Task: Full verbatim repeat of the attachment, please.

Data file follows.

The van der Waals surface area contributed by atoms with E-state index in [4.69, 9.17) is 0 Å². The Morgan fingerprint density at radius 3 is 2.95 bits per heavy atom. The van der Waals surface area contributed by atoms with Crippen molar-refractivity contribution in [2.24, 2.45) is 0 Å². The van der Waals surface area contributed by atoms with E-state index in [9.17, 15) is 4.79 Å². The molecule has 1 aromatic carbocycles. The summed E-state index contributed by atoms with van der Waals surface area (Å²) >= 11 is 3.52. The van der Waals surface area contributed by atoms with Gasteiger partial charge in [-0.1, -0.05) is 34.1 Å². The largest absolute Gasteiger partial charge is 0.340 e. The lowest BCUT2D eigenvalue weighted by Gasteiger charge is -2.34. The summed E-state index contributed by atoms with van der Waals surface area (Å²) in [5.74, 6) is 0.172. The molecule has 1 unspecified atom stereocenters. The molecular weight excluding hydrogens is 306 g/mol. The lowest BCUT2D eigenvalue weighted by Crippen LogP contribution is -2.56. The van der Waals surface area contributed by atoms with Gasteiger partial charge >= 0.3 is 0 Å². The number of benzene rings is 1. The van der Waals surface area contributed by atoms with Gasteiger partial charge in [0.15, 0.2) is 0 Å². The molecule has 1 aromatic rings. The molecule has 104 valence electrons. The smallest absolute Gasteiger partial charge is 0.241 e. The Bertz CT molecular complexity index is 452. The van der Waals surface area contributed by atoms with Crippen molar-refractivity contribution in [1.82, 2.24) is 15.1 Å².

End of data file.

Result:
The van der Waals surface area contributed by atoms with E-state index in [4.69, 9.17) is 0 Å². The Morgan fingerprint density at radius 3 is 2.95 bits per heavy atom. The van der Waals surface area contributed by atoms with Crippen molar-refractivity contribution in [2.24, 2.45) is 0 Å². The van der Waals surface area contributed by atoms with E-state index in [9.17, 15) is 4.79 Å². The molecule has 1 aromatic carbocycles. The summed E-state index contributed by atoms with van der Waals surface area (Å²) >= 11 is 3.52. The van der Waals surface area contributed by atoms with Gasteiger partial charge in [-0.1, -0.05) is 34.1 Å². The largest absolute Gasteiger partial charge is 0.340 e. The lowest BCUT2D eigenvalue weighted by Gasteiger charge is -2.34. The summed E-state index contributed by atoms with van der Waals surface area (Å²) in [5.74, 6) is 0.172. The molecule has 1 unspecified atom stereocenters. The molecular weight excluding hydrogens is 306 g/mol. The lowest BCUT2D eigenvalue weighted by Crippen LogP contribution is -2.56. The van der Waals surface area contributed by atoms with Gasteiger partial charge >= 0.3 is 0 Å². The number of benzene rings is 1. The van der Waals surface area contributed by atoms with Gasteiger partial charge in [0.15, 0.2) is 0 Å². The molecule has 1 aromatic rings. The molecule has 104 valence electrons. The smallest absolute Gasteiger partial charge is 0.241 e. The Bertz CT molecular complexity index is 452. The van der Waals surface area contributed by atoms with Crippen molar-refractivity contribution in [1.82, 2.24) is 15.1 Å².